Hard to Swallow: Man's Missing Dentures Found in His Esophagus
In this x-ray, the white arrow points to the denture within the esophagus.
Credit: © BMJ 2015

Eight days after a large piece of a man's acrylic denture went missing, it turned up in an unusual place: his esophagus.

The 55-year-old man in India had inadvertently ingested a part of his denture during an epileptic seizure he experienced while sleeping, according to a new report of the man's case, which was published online Sept. 30 in the journal BMJ Case Reports.

The man wasn't aware that he had had the seizure during the night, however, and when he woke up the next morning, he only noticed that one small piece of his denture was lying on his bedroom floor. Another piece was missing, but the man searched and couldn't find it. With no recollection of the seizure, he decided to just go on with his daily routine.

Five days later, the 55-year-old, who had had epileptic seizures during his childhood and was regularly taking anticonvulsant medications to prevent them, started to have trouble swallowing. He also developed a cough and his chest felt tight, as if food were getting caught in the middle of it. [5 Things You Must Know About Sleep]

This CT of the man's thorax shows free air within the chest cavity, which can indicate an injury to the area.
This CT of the man's thorax shows free air within the chest cavity, which can indicate an injury to the area.
Credit: © BMJ 2015

His chest pain and difficulty swallowing kept getting worse and after three more days, in December 2014, he went to the gastroenterology department of his local hospital to find out what was wrong with him.

By that time, the man realized that he might have swallowed the broken part of his denture during a seizure, and this was probably the reason for his symptoms, said Dr. Vinoth Boopathy, a gastroenterologist at Mahatma Gandhi Medical College and Research Institute in Puducherry, India, who treated the man and co-authored the case report.

The man underwent a chest X-ray, which revealed that the clasp of the denture was lodged in the lower end of his esophagus (the muscular tube connecting the mouth and stomach).

"His denture got stuck in the lower third of the esophagus, and it could not move down into the stomach," Boopathy told Live Science. One edge of the denture had penetrated the wall of the esophagus, but it wasn't deep enough to cause a hole in the wall, he explained.

Removing the denture

The denture had apparently become dislodged during his seizure and had broken into two pieces — the larger piece slid down his throat, and the smaller piece fell to the floor.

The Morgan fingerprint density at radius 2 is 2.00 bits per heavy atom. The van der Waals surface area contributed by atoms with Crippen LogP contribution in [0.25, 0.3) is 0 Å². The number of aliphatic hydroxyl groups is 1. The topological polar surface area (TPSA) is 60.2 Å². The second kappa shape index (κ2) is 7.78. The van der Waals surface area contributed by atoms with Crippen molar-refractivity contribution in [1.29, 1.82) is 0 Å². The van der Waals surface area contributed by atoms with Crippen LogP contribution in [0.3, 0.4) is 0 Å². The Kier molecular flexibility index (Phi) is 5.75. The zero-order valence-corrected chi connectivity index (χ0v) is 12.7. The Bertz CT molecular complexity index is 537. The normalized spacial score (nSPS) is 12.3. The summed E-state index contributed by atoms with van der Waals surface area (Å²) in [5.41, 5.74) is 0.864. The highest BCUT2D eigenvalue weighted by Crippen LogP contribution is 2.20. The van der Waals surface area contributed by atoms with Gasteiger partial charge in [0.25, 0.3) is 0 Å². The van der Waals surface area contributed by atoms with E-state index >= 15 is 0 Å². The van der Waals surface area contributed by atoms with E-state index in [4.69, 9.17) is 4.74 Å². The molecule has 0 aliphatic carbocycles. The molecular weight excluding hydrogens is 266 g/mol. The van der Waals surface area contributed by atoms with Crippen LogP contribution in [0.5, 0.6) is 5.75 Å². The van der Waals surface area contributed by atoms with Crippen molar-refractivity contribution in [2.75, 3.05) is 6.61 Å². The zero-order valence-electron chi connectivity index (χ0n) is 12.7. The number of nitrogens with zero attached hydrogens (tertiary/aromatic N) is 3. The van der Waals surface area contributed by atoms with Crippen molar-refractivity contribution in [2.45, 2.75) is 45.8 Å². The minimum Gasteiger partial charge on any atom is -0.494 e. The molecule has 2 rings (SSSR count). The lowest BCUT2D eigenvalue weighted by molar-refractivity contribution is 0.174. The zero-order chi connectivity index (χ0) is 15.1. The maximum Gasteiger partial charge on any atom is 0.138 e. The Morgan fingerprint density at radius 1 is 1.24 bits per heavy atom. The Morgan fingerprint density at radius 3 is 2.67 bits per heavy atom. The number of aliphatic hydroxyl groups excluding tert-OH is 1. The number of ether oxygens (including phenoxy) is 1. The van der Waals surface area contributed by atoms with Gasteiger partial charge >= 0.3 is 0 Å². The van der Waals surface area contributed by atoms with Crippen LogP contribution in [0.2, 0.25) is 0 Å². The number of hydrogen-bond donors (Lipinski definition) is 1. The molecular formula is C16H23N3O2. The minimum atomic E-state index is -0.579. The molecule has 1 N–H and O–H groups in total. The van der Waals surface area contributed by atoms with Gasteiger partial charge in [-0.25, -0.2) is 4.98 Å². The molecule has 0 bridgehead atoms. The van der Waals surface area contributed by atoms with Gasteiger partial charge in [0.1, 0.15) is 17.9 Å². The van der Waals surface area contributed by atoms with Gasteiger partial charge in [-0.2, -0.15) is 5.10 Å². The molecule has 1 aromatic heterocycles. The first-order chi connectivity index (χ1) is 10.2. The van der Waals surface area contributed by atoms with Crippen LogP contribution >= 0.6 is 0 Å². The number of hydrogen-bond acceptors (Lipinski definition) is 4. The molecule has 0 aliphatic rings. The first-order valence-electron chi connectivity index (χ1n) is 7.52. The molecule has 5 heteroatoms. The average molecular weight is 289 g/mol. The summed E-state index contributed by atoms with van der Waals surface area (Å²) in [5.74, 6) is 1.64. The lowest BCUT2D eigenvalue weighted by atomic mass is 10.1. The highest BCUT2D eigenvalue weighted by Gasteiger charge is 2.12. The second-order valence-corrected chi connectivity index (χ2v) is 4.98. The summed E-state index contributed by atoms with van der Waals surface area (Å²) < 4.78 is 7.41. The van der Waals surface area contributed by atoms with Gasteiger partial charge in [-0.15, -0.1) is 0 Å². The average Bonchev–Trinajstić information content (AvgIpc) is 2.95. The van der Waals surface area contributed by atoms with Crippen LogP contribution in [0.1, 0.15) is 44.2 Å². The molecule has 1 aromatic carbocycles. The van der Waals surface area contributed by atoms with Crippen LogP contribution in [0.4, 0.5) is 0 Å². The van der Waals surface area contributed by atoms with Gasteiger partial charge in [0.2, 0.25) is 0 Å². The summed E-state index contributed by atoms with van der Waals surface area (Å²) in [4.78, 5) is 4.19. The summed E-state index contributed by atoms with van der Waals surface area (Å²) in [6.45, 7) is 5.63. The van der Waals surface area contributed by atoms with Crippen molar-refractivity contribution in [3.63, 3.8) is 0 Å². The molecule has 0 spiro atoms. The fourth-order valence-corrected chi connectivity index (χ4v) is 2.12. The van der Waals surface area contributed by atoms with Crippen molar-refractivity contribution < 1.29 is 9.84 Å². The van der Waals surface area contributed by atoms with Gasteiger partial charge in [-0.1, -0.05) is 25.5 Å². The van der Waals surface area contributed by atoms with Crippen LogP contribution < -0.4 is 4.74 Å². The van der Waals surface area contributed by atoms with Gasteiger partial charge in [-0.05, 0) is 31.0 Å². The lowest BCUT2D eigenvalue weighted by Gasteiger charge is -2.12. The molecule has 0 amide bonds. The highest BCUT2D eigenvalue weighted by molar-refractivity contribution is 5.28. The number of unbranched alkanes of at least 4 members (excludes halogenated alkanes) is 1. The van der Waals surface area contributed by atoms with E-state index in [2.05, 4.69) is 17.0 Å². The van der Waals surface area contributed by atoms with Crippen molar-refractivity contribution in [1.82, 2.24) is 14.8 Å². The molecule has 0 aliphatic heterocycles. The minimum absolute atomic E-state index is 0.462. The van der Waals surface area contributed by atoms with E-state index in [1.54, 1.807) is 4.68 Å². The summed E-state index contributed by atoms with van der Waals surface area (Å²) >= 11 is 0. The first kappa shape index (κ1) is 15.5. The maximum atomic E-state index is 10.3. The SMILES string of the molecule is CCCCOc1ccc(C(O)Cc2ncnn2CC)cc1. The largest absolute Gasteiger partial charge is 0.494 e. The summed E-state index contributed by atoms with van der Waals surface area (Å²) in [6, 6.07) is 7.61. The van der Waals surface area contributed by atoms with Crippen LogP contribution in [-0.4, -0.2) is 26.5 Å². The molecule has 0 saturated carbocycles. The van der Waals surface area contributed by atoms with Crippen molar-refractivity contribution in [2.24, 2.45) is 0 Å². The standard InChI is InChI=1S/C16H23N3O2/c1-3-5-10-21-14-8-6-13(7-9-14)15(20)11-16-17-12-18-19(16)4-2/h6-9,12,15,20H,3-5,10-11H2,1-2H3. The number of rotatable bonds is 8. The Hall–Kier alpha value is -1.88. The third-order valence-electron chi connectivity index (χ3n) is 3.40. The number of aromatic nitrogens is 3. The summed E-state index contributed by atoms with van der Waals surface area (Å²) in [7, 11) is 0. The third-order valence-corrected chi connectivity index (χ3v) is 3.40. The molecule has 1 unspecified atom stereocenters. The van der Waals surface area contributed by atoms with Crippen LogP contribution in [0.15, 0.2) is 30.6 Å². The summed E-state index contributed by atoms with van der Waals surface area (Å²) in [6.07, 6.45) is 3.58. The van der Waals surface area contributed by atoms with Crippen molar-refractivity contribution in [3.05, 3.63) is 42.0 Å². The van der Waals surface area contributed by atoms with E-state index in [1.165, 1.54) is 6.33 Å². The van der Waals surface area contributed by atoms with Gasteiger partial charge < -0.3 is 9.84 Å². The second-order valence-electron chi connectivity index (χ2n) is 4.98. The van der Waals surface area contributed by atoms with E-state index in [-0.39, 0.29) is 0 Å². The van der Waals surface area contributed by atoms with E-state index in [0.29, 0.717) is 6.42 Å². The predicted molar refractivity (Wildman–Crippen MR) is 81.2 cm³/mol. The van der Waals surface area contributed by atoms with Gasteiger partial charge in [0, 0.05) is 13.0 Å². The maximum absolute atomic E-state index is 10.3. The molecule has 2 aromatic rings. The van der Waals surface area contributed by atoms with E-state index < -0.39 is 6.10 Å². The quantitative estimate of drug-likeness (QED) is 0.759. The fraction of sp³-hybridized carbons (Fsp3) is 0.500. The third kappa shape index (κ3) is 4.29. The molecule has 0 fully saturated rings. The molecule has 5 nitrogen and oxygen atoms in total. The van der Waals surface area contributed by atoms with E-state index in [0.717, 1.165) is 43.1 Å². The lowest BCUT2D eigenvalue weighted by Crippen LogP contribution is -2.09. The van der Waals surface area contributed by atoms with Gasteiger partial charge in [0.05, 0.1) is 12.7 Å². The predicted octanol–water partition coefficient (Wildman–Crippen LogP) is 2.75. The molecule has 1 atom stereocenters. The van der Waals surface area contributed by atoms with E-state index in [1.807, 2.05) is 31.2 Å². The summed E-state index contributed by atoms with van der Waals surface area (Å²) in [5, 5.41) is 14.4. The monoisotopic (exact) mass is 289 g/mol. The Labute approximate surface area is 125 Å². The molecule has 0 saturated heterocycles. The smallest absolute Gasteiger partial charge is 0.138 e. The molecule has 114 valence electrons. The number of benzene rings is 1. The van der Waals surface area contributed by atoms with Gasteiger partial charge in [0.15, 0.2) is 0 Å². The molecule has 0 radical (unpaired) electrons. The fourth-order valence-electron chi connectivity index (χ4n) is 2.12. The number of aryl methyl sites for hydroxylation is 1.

The accidental swallowing of a denture normally constitutes a medical emergency, and healthcare workers usually remove the denture on the same day the ingestion occurs, the doctors wrote in their case report.

But in this man's case, several factors made it tricky for the doctors to remove the denture from the man's body. The broken denture was stuck in the esophagus in a position that made it tough to reach, Boopathy said.

Moreover, the size, shape and contour of the jagged-edged denture made it hard for doctors to grasp it with forceps and other medical instruments. Another tricky aspect was that the doctors couldn't see the denture's sharp metal clasp, which usually held it in place in the man's mouth, because it was on the other side of the denture they could view, Boopathy said. The doctors could only hope that the clasp wasn't cutting the man's tissues as they removed it.

This picture shows the piece of the denture (red arrow) that was removed from the man’s esophagus, along with the remaining part of the denture that was not swallowed (black arrow).
This picture shows the piece of the denture (red arrow) that was removed from the man’s esophagus, along with the remaining part of the denture that was not swallowed (black arrow).
Credit: © BMJ 2015

It took several attempts and two different techniques before doctors successfully removed the denture from the man's esophagus.

After the procedure, the man experienced complications from his treatment that kept him in the hospital for another two weeks. He developed a fever, needed antibiotics and had a minor tear in the upper part of his esophagus, Boopathy told Live Science.

However, when the doctors last saw the man, in August 2015, he was doing well and had no swallowing problems. 

But doctors encouraged him to replace his denture with dental implants.

Although dental implants and bridges are more costly than removable dentures, certain patients should definitely choose nonremovable dentures, Boopathy said. These patients include people who may be more prone to accidental denture ingestion, such as individuals with seizures, alcoholics and drug addicts, he said.

Boopathy said that he has treated many cases of people accidentally swallowing their dentures, and almost all of them involve removable acrylic dentures.

To help prevent these accidents, people who wear removable dentures should take them out before going to bed, see their dentist regularly and have their dentures adjusted or replaced if they fit poorly or are damaged, Boopathy advised.

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